Piston Rings

In a ship's main diesel engine the compression piston rings seal the piston against the liner, preventing leakage of the high temperature combustion gases.

Specially machined oil/scraper rings also play their part by removing the excess lubricating oil from the cylinders; helping to prevent an excessive build-up of carbon both around the rings and on the piston crown.

The next few sections examine their fabrication from casting to machining as well as the mechanical properties and design features of the modern engine piston rings; beginning with their required mechanical properties.

Required Properties

Piston rings are cast from an alloy of cast iron base with several elements added to obtain the range of mechanical properties; the major ones being listed below.

  • Inherent Hardness for Wear Resistance- This will provide longer periods between piston ring replacement.
  • Low Friction and Self Lubricating- both of these properties promote efficiency due to a reduction in fuel and lube-oil usage.
  • Corrosion Resistant – one of the most important properties due to the heavy fuel oil being very corrosive because of its high sulfur content.
  • Load Bearing – large forces and shock loads are produced in the internal combustion process; the rings must be robust resist these.
  • Good Heat Transfer – the rings must readily transfer heat; also being resistant to the high temperature of combustion, whilst maintaining the other properties.

As well as the above properties the piston rings should have similar thermal expansion to that of the cylinder liner. This is required to maintain their optimum clearances both within their grooves and between them and liner.

Alloying, Machining and Plating

Ship’s two stroke marine diesel engine piston rings are cast from a base metal of pearlitic grey cast iron alloyed with varying percentages of molybdenum, chrome/vanadium, and nickel.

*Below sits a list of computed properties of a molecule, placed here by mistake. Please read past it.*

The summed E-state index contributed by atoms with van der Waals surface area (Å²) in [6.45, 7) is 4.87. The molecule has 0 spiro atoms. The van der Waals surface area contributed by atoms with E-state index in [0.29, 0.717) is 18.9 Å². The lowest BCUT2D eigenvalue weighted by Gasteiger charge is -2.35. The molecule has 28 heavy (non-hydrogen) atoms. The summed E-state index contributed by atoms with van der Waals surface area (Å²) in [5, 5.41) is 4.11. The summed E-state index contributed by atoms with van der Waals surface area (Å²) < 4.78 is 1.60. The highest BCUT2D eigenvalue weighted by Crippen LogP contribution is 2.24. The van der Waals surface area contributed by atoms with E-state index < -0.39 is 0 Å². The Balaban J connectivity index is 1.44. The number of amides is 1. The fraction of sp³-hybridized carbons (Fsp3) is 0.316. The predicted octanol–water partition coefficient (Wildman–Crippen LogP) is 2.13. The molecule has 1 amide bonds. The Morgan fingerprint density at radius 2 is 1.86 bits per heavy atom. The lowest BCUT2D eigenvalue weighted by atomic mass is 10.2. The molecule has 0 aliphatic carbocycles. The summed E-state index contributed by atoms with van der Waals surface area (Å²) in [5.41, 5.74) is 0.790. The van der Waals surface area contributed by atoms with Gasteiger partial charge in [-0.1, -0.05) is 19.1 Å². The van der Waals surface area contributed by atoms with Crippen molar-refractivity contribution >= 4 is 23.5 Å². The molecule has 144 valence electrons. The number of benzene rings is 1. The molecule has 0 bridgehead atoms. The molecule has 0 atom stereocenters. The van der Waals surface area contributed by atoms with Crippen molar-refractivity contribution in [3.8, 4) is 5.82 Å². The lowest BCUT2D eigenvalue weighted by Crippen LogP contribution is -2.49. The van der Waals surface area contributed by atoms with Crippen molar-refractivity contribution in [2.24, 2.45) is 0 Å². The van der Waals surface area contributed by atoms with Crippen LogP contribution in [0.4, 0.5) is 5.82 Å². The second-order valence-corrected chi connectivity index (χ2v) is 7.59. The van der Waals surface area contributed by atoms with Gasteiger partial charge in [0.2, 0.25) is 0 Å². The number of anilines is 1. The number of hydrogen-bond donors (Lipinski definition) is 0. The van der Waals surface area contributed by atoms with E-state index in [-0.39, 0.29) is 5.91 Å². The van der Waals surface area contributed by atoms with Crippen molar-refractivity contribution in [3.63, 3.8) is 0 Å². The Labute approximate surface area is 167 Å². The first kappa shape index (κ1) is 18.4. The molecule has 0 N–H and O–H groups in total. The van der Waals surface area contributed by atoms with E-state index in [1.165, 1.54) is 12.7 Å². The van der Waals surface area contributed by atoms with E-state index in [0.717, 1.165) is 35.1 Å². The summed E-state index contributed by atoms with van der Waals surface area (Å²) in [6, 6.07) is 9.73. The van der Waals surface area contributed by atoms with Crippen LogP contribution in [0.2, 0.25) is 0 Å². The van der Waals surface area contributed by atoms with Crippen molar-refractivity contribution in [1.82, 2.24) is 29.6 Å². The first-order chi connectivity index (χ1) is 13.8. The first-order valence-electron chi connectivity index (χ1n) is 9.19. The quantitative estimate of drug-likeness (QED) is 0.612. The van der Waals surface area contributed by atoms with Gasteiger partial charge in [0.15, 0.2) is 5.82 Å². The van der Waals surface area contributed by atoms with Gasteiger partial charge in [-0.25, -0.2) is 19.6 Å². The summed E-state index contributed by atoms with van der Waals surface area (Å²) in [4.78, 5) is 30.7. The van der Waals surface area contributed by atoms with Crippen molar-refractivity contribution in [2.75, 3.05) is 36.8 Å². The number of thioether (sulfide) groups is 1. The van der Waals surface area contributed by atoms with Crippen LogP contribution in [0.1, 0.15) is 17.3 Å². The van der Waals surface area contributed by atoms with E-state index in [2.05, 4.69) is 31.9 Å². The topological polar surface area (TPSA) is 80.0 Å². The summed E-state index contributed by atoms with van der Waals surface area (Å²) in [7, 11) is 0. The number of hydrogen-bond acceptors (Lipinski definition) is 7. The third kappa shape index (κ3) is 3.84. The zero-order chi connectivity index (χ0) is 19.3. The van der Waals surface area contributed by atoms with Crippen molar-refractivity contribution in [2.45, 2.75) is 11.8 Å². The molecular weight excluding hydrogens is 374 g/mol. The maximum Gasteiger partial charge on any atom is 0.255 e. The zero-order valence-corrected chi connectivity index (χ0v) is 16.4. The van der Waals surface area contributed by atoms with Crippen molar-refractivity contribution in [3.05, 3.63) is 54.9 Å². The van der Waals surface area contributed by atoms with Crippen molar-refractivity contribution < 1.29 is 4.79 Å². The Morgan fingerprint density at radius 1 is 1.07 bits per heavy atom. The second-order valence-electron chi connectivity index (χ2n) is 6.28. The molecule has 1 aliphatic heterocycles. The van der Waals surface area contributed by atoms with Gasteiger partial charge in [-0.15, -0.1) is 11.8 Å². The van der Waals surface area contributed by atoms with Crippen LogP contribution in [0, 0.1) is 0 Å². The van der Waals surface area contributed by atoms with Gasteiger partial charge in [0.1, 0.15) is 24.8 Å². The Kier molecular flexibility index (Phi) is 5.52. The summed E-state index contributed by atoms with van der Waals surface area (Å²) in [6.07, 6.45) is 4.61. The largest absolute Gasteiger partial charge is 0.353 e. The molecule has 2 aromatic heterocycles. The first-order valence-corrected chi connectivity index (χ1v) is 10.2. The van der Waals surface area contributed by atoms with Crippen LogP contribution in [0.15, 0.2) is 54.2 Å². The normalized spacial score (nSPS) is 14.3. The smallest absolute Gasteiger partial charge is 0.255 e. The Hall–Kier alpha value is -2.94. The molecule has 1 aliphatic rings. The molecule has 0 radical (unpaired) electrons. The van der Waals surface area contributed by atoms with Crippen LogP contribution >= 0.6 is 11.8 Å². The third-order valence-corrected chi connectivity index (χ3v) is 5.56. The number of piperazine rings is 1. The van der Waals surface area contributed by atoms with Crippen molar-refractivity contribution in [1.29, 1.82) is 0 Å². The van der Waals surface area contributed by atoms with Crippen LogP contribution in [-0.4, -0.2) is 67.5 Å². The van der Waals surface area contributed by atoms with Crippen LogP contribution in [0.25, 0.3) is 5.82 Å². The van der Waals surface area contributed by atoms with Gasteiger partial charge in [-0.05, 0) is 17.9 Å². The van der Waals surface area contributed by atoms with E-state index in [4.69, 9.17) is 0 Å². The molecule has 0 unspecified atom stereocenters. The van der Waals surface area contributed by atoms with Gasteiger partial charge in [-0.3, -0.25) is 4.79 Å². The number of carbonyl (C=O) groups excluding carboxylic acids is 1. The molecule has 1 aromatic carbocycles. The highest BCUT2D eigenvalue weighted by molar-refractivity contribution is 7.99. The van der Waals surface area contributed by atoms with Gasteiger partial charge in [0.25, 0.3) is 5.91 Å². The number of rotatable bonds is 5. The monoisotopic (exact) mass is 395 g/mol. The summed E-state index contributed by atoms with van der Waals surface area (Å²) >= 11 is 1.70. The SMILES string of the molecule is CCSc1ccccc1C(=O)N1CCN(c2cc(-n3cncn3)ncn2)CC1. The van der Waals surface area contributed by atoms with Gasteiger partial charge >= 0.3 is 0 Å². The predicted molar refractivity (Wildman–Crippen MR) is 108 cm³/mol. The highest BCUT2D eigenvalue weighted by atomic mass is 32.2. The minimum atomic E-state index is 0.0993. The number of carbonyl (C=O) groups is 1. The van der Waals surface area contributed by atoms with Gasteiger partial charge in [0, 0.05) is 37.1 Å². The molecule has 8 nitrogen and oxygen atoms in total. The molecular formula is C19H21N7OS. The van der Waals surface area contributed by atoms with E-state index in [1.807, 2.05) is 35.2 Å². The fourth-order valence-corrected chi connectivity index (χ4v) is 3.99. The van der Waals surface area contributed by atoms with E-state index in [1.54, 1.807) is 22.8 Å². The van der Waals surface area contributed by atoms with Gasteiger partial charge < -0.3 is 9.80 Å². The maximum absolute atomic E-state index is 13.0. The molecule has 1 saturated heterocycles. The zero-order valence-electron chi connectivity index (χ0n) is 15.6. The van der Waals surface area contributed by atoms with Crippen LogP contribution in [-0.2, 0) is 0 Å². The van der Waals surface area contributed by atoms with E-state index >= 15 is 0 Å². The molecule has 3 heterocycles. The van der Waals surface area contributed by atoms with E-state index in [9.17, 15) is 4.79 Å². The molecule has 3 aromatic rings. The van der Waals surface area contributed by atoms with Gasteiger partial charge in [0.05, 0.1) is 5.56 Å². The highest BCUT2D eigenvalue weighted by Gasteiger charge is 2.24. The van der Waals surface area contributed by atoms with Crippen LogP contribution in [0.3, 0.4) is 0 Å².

Modern engines use compact graphic cast iron alloyed with the typical elements as described earlier. However, a higher percentage of titanium and vanadium is now used to form hard carbides within the alloy structure.

The rings are cast using the “pot casting technique” that produces an oval casting from which the individual rings are machined and parted off, the edges being rounded automatically by the machine.

When I was serving my apprenticeship as a marine fitter in Harland and Wolff Belfast in the 1960’s, I spent a few months in the piston ring section of the engine-works department. Here the rings were machined by a device known as a “hurdy-gurdy” (probable Belfast colloquial term) this machine was right across from my workbench. It resembled a vertical lathe that could accurately machine the inside and outside of the casting; that was clamped in a large circular jawed vice.

Anyway, after machining and parting off the rings from the casting they came across to our benches where we de-burred them, leaving a ⅛“chamfer or round on their outer and inner edges. We then cut through the ring and passed them onto the next section where the gap was measured and very accurately cut to the required size. After this, the rings were trial fitted to the appropriate cylinder sized master gauge before being sent for grinding of the ring landing edges. The last operation was case hardening then the rings were sent to the engine assembly area for fitting to the pistons.

Nowadays the rings are machined using modern equipment; the rings cut, gap set and gagged open before being sent for tensioning and surface grinding of the landings. These surfaces along with the running surfaces are now chrome plated, the running surfaces being coated with a suitable running in compound such as aluminum, graphite or soft copper. A lot different from the old method; but I remember overhauling pistons when I was an engineer at sea, and sometimes there were burrs left on the machined edges of the new rings. These had to be removed before fitting as metal slivers could have broken away and scored the bore. This would never have been allowed in my day; maybe this is why Harland’s B & W engines were so reliable!

Inspection Techniques

Piston rings can be easily and regularly examined for scuffing/burn evidence or ring breaks through the scavenge ports. Visual inspection of the size of the chamfer or rounding of the ring edges can also be used as a guide to wear, by comparing this with the size of the rounding on a new ring.